How to capture the attention and concentration of students? This is one of the biggest challenges facing teachers and education officials.
Generation Z constantly lives and expects to have ‘experiences’
Today, the young generation are hyper-connected, and are becoming more and more impatient.
Generation Z lives and expects to have ‘experiences’ all the time, be it through recommended games, websites or apps. This notion of an ‘experience’ is present in most ideas that are found outside of an educational environment. It is therefore important to adapt the teaching methods for this new generation, whose attention and concentration span is becoming shorter and shorter.
Using the idea of an ‘experience’ to promote learning
We can observe that ‘experience’ during the learning years is becoming more prominent. The more a student is immersed in a type of ‘experience’, the more he/she will be able to learn. We must use this idea of ‘experience’ to allow learning. The more we take the learner into a story by creating a kind of universe of experience through interactions, the more we will feed and capture the student’s attention and concentration. Today, learning through experience is extremely present. It is therefore necessary to propose interactive experiments to capture the attention of this Generation Z.
Students will never learn as much as when they are engaging/engaged in their learning
Teachers aren’t always aware that they could emphasise this idea of an ‘experience’ to tap into the mind-set of Generation Z. It is nevertheless a great way to keep the motivation of the student throughout the year. Studies show that a student will never learn as much as when engaged in learning.
Here are four concrete examples that you can put in place to capture your students’ attention:
1. Project-based learning
Project-based learning involves bringing students together to work on the same topic. This is different from traditional learning and will allow students to develop new skills (disciplinary, soft skills, autonomy, transverse, critical thinking, questioning etc) to learn more easily.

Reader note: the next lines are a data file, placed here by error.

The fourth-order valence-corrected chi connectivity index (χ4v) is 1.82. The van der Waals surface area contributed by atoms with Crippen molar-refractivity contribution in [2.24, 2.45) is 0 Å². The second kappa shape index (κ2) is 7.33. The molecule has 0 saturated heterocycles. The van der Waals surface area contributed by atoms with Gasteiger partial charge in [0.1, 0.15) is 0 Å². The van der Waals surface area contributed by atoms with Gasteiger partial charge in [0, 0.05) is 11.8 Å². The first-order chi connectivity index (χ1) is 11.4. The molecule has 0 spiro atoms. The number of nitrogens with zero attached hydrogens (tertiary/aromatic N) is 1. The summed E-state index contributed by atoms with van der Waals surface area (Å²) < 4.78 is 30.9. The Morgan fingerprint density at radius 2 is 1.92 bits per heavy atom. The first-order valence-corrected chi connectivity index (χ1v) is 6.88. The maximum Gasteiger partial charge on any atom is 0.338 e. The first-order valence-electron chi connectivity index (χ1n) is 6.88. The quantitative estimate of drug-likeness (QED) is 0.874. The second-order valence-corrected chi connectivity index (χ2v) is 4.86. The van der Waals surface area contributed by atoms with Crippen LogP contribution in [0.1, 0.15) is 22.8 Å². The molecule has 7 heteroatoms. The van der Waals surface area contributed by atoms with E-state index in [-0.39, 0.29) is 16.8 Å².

Modify the size of the group to help develop these new skills. The advantages and difficulties of working in a group of 6 people are different from those of a group of 2 people.
Bringing fun and games into the classroom dramatically increases the motivation of learners, their understanding of a subject matter and the amount of information they retain.
Indeed, the game mechanics are created on behaviours that engage the player to invest a little more, bit by bit. Gamification brings attention, concentration and helps the student to learn.
Nevertheless, it should not be forgotten that the game has an educational purpose and it is necessary to take a step back. Bringing games simply for fun is useless. You have to give an overview to show the student that they have learned something. Hence the importance of contextualizing the experience.
An excellent way to offer interactive experiences which are quick and easy to set-up is the Wooclap competition mode.
Students use their smartphone, tablet or laptop to answer the questions, and the rankings with the best scores are projected onto the screen.
3. Interactive slides
Generation Z no longer expects to listen to two-hour presentations passively. Integrate surveys, multiple-choice questions, word clouds or even open questions in your slides, and invite your students to answer them using Wooclap.
Instead of trying to fight smartphones, use them to regularly redirect the students’ focus and to emphasise the important lessons during class.
4. Q&A sessions
There is nothing more frustrating for a student than to not be able to ask questions.
There is nothing more frustrating for a teacher than to be constantly interrupted during a lesson.
Wooclap offers an interactive presenter mode. This allows the students to write questions during the lesson, and for the teacher to choose messages to be projected on the screen at opportune moments.